Jessica Figueras, senior analyst and wireless software expert with Ovum agreed with the analysis that the decision makes little difference to Motorola's strategy, but argued that it would have a knock on effect to other partners, and to Symbian's ambitions outside Europe.
"Motorola's commitment to Symbian has always been half-hearted, so this development does not come as a big surprise.
"What is more important is Nokia's increased influence in Symbian. The widely-held perception of Nokia as Symbian's back-seat driver has always been a difficult issue for Symbian, and this development will simply confirm many peoples' suspicions. 
"Making Nokia the largest shareholder upsets the balance with Sony Ericsson, which could force it to reassess its Symbian strategy. And losing Motorola's expertise in North America and Asia will not help Symbian in its bid for a presence outside Europe. If it is to retain the confidence of all of its licensees, Symbian now needs to work even harder in demonstrating its independence from Nokia."

Mobile operators will be able to offer subscribers the ability to back up and recover data held on their phone, PDA or laptop with a new service from Attix5.

Attix5 has extended a fixed line remote back up service to work for data held either in the memory of a phone itself or on the SIM card. It is trialling the system at present with one non-European operator that it could not disclose, and is hoping to persuade European operators of the benefit of the value added service.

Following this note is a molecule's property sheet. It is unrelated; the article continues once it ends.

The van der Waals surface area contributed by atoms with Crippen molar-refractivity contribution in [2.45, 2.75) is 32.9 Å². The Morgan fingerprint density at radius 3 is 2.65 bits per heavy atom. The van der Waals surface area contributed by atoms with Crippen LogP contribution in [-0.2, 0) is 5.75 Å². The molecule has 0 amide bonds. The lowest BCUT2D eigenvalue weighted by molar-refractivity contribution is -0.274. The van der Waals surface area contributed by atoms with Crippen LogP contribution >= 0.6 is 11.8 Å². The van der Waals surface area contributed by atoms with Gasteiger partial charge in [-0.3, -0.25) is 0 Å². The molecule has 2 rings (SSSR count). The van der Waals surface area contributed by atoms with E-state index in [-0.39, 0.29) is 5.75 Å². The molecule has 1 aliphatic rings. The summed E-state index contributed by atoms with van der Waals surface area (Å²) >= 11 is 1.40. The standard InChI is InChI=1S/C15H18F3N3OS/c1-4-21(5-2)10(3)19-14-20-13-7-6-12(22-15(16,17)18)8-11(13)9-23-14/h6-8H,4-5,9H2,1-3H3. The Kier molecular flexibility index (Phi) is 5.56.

Client software is downloaded to the phone via a website branded by an operator. This software allows the user to select what data to protect, and how often to back it up. For example, a user could select automatic back up every time there is a change.
Data back up is then made via GPRS for data held on the phone memory, or by SMS for information on the SIM card. Information that could be backed up could range from directory and calendar information up to attachments and MMS messages held in the phone memory.
Ian Van Reenen, director of technology at Attix5, said that the solution would enable operators to automatically increase data traffic. Other benefits would include decreasing churn, increased use of a phone after loss, and the ability to charge subscription revenues for the service.
"There is evidence that when a phone is lost, the user makes 60-70% fewer calls on his replacement phone until he eventually re-populates his phone book. Also, the point of churn is often the loss of a device. If the operator is looking after your data for you there is an extra incentive to stay with them." van Reenen said.
For the part of the application where SIM data is backed up, Attix5 has partnered with SmartTrust, widely used by mobile operators for mobile management. One possible hurdle is that the application will require operators to use SIM cards which have been manufactured with the application written onto the card. But Van Reenen said that Gieseke and Dievrent have already produced a batch of such cards for the operator trial.
"The idea is to get the card manufacturers to write it as a default on all cards," van Reenan said.

The Open Base Station Architecture Initiative (OBSAI), the industry forum of over 40 telecommunications companies creating open specifications for base station architecture, has released  the first OBSAI interface specifications. 

The aim of producing the specifications for internal interfaces between base station modules is to enable the design and manufacture of non-proprietary modules and components for key base station functions.
Non-proprietary modules should reduce the development effort and costs traditionally associated with creating new base station product ranges, giving access to a wide range of technologies.
Jukka Klemettila, chairperson of OBSAI said that having open specifications would help operators overcome the high costs and complexity of bringing advanced mobile services to market.
"The release of OBSAI's first specifications marks an important milestone for the industry. Nothing like this has been achieved so far and we believe that this will help the industry face these challenges," Klemettila said.